In December, New York Governor Andrew Cuomo directed the state’s regulators to come up with a plan to reach 50 percent renewables by 2030. Early last week, the New York Department of Public Service (NYDPS) released its proposed plan to do just that. The “50 by 30” Clean Energy Standard (CES) builds on New York’s Reforming the Energy Vision (REV) proceeding, providing a necessary target and enforcement mechanism to achieve state policy objectives.
New York is in good company with other states looking to increase their renewables and fight climate change. Several states including Hawaii, California, Vermont, and Oregon are leading the way with major increases in the past year in their clean energy targets. And with a series of executive announcements and regulatory activities over the past two months, New York is staying firmly at the head of the pack.
Rapid decarbonisation of electricity is becoming the new normal
Over the past year, several states have ratcheted up their renewable portfolio standards (RPS) to make them more aggressive.
Hawaii: On June 8, 2015 Hawaii Governor David Ige approved HB623, which included an increase to the state’s RPS to 100 percent by 2045. The increase includes a staged approach—hitting 30 percent by 2020, 70 percent by 2040, and 100 percent by 2045. Hawaii’s RPS is considered a landmark given its unprecedented goal of being the first state to have 100 percent renewable energy.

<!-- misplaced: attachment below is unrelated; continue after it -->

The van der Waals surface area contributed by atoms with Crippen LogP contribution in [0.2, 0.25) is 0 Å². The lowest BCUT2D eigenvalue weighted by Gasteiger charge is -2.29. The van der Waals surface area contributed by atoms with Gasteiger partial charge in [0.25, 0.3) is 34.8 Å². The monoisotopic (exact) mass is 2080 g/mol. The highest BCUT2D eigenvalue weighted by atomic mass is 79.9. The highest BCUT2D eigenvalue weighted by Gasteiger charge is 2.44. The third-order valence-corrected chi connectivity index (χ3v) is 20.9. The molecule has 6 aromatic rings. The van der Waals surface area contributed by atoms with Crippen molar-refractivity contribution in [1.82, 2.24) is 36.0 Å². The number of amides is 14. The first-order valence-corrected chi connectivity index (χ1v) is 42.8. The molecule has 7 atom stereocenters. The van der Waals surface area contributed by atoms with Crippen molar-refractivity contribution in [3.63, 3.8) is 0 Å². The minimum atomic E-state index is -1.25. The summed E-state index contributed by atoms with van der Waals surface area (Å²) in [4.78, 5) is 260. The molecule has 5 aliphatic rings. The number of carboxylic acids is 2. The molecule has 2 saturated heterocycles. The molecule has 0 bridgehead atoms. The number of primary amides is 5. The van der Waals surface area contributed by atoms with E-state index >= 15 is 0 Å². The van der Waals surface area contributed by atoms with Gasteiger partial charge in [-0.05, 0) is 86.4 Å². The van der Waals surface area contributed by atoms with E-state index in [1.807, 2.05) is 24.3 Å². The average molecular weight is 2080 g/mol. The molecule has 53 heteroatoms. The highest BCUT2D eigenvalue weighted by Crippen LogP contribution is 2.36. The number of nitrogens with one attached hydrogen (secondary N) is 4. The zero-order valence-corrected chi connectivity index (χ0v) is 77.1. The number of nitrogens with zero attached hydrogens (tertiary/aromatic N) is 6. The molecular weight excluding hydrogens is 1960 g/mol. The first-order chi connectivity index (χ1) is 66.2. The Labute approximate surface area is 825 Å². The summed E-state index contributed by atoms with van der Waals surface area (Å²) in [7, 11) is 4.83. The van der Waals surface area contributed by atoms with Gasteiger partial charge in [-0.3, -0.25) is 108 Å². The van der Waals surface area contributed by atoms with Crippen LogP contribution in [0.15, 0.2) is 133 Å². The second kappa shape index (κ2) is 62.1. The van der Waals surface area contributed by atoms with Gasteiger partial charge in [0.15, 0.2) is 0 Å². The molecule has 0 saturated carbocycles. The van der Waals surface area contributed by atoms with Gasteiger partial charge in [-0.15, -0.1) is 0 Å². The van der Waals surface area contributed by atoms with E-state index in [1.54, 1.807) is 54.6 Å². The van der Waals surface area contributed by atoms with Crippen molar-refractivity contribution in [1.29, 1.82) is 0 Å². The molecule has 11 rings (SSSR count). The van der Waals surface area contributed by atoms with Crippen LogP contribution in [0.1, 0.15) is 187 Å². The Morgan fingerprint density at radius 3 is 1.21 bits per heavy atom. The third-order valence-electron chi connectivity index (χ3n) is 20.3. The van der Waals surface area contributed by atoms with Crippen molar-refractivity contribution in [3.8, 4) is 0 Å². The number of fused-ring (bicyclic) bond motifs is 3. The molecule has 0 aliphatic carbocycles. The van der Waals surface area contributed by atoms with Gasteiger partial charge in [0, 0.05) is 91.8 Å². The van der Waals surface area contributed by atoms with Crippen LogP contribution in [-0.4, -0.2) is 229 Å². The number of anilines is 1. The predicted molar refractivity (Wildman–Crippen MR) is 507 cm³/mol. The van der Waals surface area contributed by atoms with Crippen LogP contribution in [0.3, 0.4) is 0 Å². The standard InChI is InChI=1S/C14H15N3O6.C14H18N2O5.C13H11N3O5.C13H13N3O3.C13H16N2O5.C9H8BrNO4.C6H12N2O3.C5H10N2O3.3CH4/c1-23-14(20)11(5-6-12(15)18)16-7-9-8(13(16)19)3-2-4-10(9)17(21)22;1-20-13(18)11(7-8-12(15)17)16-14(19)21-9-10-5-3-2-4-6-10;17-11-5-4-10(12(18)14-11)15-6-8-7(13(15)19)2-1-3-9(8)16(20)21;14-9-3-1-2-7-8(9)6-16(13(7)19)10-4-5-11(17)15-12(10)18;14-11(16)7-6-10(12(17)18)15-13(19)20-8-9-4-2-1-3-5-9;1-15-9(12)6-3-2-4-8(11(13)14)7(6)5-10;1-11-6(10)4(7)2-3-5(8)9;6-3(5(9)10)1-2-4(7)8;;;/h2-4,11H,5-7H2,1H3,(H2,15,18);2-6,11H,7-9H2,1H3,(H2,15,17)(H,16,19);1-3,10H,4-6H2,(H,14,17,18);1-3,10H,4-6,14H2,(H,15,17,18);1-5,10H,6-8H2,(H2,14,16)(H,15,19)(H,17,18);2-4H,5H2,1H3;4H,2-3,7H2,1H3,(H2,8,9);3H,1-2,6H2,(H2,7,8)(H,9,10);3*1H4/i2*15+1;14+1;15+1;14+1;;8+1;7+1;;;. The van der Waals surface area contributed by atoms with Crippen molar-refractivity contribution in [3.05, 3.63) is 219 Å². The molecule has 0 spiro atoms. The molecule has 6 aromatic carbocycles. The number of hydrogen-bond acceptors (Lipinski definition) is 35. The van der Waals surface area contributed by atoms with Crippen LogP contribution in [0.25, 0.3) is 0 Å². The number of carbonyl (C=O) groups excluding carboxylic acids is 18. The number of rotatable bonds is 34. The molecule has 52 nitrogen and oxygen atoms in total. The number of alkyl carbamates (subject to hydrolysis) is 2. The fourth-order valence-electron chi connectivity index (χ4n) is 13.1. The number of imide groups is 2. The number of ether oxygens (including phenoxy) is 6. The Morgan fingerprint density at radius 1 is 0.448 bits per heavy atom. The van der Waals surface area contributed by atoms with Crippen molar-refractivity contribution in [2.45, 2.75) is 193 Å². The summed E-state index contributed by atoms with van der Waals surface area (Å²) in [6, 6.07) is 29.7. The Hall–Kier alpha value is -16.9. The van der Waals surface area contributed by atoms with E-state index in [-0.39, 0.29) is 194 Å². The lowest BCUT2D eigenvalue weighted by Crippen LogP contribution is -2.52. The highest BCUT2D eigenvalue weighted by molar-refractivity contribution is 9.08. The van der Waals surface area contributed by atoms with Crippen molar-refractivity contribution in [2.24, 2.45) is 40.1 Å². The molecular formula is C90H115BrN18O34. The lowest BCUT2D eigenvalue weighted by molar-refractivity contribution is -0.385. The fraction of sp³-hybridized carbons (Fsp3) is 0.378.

Vermont: Just three days following the Hawaii action, Governor Peter Shumlin of Vermont signed HB40 into effect. This bill included an increase to the state’s RPS to 75 percent by 2032. Vermont continues to have progressive energy goals and stands out as a frontrunner in the fight against climate change, including a longstanding commitment to energy efficiency.
California: On October 7, California Governor Jerry Brown approved SB350. SB350 includes more than just an increase to the state’s RPS to 50 percent, but also an increase to energy efficiency by 50 percent by 2030. California’s goals are important for their recognition of more than just electricity supply as paramount to abating emissions.
Oregon: Picking up where other states ended 2015, last month Oregon’s two major investor-owned utilities, Portland General Electric and Pacific Power, announced that they are backing a bill to phase out coal-fired generation by 2030 and to increase the RPS to 50 percent by 2040.
All this activity elsewhere in the country puts New York in good company as it strengthens its commitment to clean energy development. The key challenge now for all these states is to not only build new renewable generation sources, but to also build a new integrated energy system that deploys assets to their best use while harnessing new technologies and employs business models that improve customers’ relationship with their energy supply.
New York is putting its money (and the law) where its mouth is
In order to meet the 50 by 30 goal, NYDPS describes a path forward in its CES white paper. The paper outlines the principal policy objectives of the CES, which include increasing renewable electricity supply to achieve the 50 percent goal and promoting the progress of REV market objectives. The plan also includes provisions to extend the operating licenses of select nuclear plants in the state to support reliability and to serve as a zero-carbon bridge fuel while greater renewable generation is built out. In addition, NYDPS laid out a series of recommendations to meet these objectives, including:
- The obligation for all investor-owned utilities to participate in the CES, proportionate to their share of annual electricity sales
- The establishment of tiers for the CES that support both existing renewable and zero emission resources, as well as new renewable generation, and corresponding eligibility requirements for each tier (the proposed plan calls for both centralized and distributed renewables, but doesn’t specify absolute or relative amounts of each)